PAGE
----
Revision [17258]

This is an old revision of DevMakingReleases made by DkLwikki on 2014-09-10 07:51:17.

 

Notes on making FB releases



because it depends on the configuration of the MinGW-w64 runtime.

Packaging and Manifests
The FB makefile offers the gitdist command for packaging the source code via git archive, and the bindist command for packaging previously built binaries. Example workflow:

# Go to fbc Git clone
cd fbc

# Compile FB
make

# Package the source code
make gitdist

# Package the binaries, regenerate the manifest
make bindist

# Check the manifest
git diff


gitdist creates source tarballs in multiple formats. It assumes that all changes to the fbc source code used for building the release have been committed to Git.

bindist creates the needed binary archive(s), potentially in multiple formats, with the proper package name and directory layout depending on the target platform and whether it's a normal or standalone build, and it (re)generates the corresponding manifest (list of all files included in the archive) in the contrib/manifest/ directory in the fbc source tree.

By checking the manifest differences via Git (git diff, git gui, etc.) you can check whether any files are missing in comparison to the previous release, or whether files were added that should not be included. Should there be any such issues, they may need to be fixed manually (possible the makefile's bindist implementation needs updating, or you simply need to copy in missing files), after which make bindist can be run again to recreate the package and update the manifest again.

bindist configuration options:

  • TARGET_OS/TARGET_ARCH makefile variables: You can set TARGET_OS and/or TARGET_ARCH on the make command line to override the makefile's default uname check. This is useful if you want to package for a different system than what the uname command returns. For example, packaging the FB-dos release from a MinGW/MSYS shell (with MSYS tools instead of DJGPP tools):

  • make bindist TARGET_OS=dos

  • FBPACKAGE makefile variable: Package/archive file name without path or extension. Defaults:

  • Linux/BSD normal, Windows/DOS standalone: FreeBASIC-x.xx.x-target
  • Linux/BSD standalone: FreeBASIC-x.xx.x-target-standalone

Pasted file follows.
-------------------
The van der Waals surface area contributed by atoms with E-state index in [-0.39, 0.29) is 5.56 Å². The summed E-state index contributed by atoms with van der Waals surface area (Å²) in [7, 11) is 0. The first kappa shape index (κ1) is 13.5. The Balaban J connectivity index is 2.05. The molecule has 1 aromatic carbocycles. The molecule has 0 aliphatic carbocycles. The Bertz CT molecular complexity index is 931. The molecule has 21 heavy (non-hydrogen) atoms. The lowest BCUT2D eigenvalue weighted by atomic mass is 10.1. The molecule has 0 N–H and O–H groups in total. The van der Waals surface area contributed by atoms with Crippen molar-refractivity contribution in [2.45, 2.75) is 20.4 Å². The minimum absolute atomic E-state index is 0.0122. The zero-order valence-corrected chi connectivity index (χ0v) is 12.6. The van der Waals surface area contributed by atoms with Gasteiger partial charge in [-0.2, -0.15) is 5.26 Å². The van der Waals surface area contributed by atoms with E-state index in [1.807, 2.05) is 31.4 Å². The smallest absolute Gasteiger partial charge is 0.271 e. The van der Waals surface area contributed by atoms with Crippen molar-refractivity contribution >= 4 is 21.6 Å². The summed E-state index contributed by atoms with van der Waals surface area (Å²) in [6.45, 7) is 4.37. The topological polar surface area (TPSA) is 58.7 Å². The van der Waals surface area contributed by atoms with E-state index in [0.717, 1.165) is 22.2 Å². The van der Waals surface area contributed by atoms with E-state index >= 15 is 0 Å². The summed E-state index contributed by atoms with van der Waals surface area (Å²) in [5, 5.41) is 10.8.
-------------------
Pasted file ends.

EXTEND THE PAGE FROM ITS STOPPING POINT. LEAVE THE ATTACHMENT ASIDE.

• Windows/DOS normal (MinGW/DJGPP-style packages): fbc-x.xx.x-target

  • FBMANIFEST makefile variable: Manifest file name without path or extension. The defaults are the same as for FBPACKAGE, except without the -x.xx.x version number part.


  • FBVERSION makefile variable: Is already set in the makefile, but you can override it if you want to (e.g. when making testing releases instead of "official" releases). For example: FBVERSION=0.90.1 or FBVERSION=0.90.1rc1

Toolchain/build environment
When making an FB release, the GCC toolchain used to build FB has a huge impact, because FB itself will basically become a modified/extended version of that toolchain. The FB-dos and FB-win32 releases include libraries from the used DJGPP/MinGW toolchains, and they will be used for any FB programs made with those FB builds. Even the FB-linux release will depend on the gcc/glibc version it was built with, because of the precompiled rtlib/gfxlib2 libraries, and because of fbc which will have been linked against shared libraries that may not exist on other systems.

Additionally, different GCC toolchains and runtime libraries (e.g. MinGW.org vs. MinGW-w64, or DJGPP 2.03 vs. 2.04 vs. CVS) can be more or less different in terms of ABI compatibility or runtime behaviour. As such any FB program can behave differently depending on the GCC toolchain, including fbc itself.

More information:

FB manual/documentation

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